When you were a kid, you didn’t let your lack of a design background stop you from stringing a macaroni necklace or knotting up a colorful friendship bracelet. Even if it’s been decades since your last jewelry DIY, Nancy Soriano’s new collection of approachable how-to projects in The Jewelry Recipe Book just might inspire you to try your hand at a grown-up statement piece.
Jewelry designer and author Nancy Soriano has a creative pedigree that includes ten years as the editor in chief of Country Living magazine and founding the Creative Connection conference for female craft entrepreneurs. In The Jewelry Recipe Book, she transforms easy-to-find materials like ribbon, keys, felt, yarn, wire, and even candy (!) into eye-catching pieces of jewelry, in styles to suit every taste. Each design includes an “ingredient list” and instructions for creating a stunning necklace, bracelet, or pin. Nancy also provides an overview of basic jewelry-making techniques, such as crimping, dyeing, and knotting, as well as savvy tips for how to wear your new designs.
Today, we’re talking to Nancy about the best tools for beginners, her favorite supply shops on Etsy, and how to get started creating beautiful, wearable jewelry.
How can I get inspired to find my signature jewelry style?
To get inspired, I think you need to be out and about. Go to flea markets, look in shops, and look at books and magazines.
How do I pick a medium and get started making jewelry?
I would suggest starting with one simple project using materials or objects you are already comfortable with (and may even have on hand, like a stash of textiles or yarn or a collection of charms). Begin with that one project and material, and that success will lead to another. Your confidence and sense of what you like and are comfortable with will begin to take shape. And when you’re ready to take on new materials, make time to simply look at them and play with them before you tackle a specific project.
What supplies does a new jewelry maker need?
Key jewelry-making supplies depend on what type of jewelry you are going to be making. With that said, for the projects in The Jewelry Recipe Book and for overall beginners, I would suggest the following (be sure to keep them all together in a designated container!):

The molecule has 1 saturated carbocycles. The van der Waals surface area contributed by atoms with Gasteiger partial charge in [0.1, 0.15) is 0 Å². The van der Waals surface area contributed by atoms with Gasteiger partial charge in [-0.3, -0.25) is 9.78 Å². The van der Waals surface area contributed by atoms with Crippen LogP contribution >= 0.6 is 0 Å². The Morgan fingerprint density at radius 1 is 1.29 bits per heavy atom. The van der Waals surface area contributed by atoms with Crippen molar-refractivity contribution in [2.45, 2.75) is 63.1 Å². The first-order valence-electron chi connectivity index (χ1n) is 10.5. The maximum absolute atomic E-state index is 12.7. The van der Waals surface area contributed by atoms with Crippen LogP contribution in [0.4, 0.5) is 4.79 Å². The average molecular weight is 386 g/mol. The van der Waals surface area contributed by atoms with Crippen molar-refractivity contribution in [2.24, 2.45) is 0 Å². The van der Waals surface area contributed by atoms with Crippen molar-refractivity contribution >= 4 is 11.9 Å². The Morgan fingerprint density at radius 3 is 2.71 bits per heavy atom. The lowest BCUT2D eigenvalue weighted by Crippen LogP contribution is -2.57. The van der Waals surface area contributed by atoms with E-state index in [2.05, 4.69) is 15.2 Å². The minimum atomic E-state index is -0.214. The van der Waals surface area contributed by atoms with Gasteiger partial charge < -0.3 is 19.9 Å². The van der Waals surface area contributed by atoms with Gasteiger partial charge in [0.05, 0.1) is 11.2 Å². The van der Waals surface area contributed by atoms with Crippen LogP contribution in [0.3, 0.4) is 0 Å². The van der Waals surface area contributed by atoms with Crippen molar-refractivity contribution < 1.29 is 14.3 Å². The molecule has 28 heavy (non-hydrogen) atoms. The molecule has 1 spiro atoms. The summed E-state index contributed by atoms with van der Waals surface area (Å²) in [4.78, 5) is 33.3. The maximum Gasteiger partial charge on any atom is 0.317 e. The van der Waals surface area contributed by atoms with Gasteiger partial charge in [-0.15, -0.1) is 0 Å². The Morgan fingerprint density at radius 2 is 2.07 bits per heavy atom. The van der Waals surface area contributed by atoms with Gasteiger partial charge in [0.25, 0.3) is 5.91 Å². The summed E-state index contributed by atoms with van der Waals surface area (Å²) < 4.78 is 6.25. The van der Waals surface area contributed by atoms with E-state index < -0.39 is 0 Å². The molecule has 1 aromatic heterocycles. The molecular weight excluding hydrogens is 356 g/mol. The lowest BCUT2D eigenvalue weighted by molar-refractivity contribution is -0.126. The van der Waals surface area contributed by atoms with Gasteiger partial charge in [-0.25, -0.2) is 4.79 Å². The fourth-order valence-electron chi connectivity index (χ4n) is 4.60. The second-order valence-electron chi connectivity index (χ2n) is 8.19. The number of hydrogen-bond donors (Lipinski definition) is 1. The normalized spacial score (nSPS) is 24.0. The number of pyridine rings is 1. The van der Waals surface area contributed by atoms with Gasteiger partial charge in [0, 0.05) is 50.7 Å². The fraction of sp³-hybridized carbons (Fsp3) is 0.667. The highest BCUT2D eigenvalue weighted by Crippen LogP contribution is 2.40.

- Round-nose pliers, which have tapered tips and are good for opening and closing jump rings
- Wrapping wire
- Flat-nose pliers, which have wider tips and are ideal for gripping, crimping, and holding jump rings in place
- Jump rings (several sizes)
- A good pair of scissors you use only for jewelry making (your fabric shears will get dull from cutting other materials)
- Adhesive (like Magna-Tac 809)
- Hot glue gun
- Ruler (both for measuring and for its straight edge)
- Needle and thread
- X-Acto knife
- Nylon thread
- Wire snips (they’re not essential, but I find them so useful!)
What are your favorite jewelry supply sources on Etsy?
Oh, this is hard — there are so many great resources. I like to trawl Etsy for vintage items as well as new materials. Several shops I particularly like are:
- Crafting Daily: They have a good selection of wood pieces and pendants.
- Norwester Sea Glass: For beautiful sea glass beads.
- A Key to Her Heart: Truly a key to my heart – they have a wonderful selection of keys.
- Hemp Beadery: Such a nice assortment of hemp cords!
- Chain’s Boutique: Like the name says, a good array of chains.
- Bit Part Jewelry: Terrific vintage chains and beads.
Let’s talk about wearing jewelry. Any tips for that?
The first and probably most important tip is to be comfortable with what you wear. Wearing something well is about how you feel in it. You should wear the jewelry — the jewelry shouldn’t wear you. A few other things that help:
- Create a focal point. It can be a stack of bangles on one or both wrists, a statement necklace, a collection of pins worn together on a lapel, or a strong minimal look with stud earrings. The key is to let those items be the focal point and pare back on wearing other jewelry at the same time.
- Layer with care. Consider the length and scale of the items: You want the pieces to work together, not to have one piece outshine the other. Be careful about mixing a chunky necklace with something delicate, for example.
- Mix and match metals and materials. Try pairing handmade pieces with vintage or finer jewelry — especially for bracelets. It will make a strong statement.
- Know what works for you. What makes you comfortable, feel great, and look fabulous? When in doubt, I say don’t. That doesn’t mean not to try new things, but do know your comfort level.
Finally, remember that the beauty of fashion and jewelry today is that we can each create our own style, regardless of price, quality of materials, and where we live. There is a freedom in how we dress and embellish. It’s a process — one that is fun, always evolving, and forever personal.
All photographs by James Ransom, from The Jewelry Recipe Book by Nancy Soriano (Artisan Books). Copyright 2015.
For more jewelry projects and inspiration, check out The Jewelry Recipe Book, available in Nancy’s Etsy Shop or at an independent bookstore near you.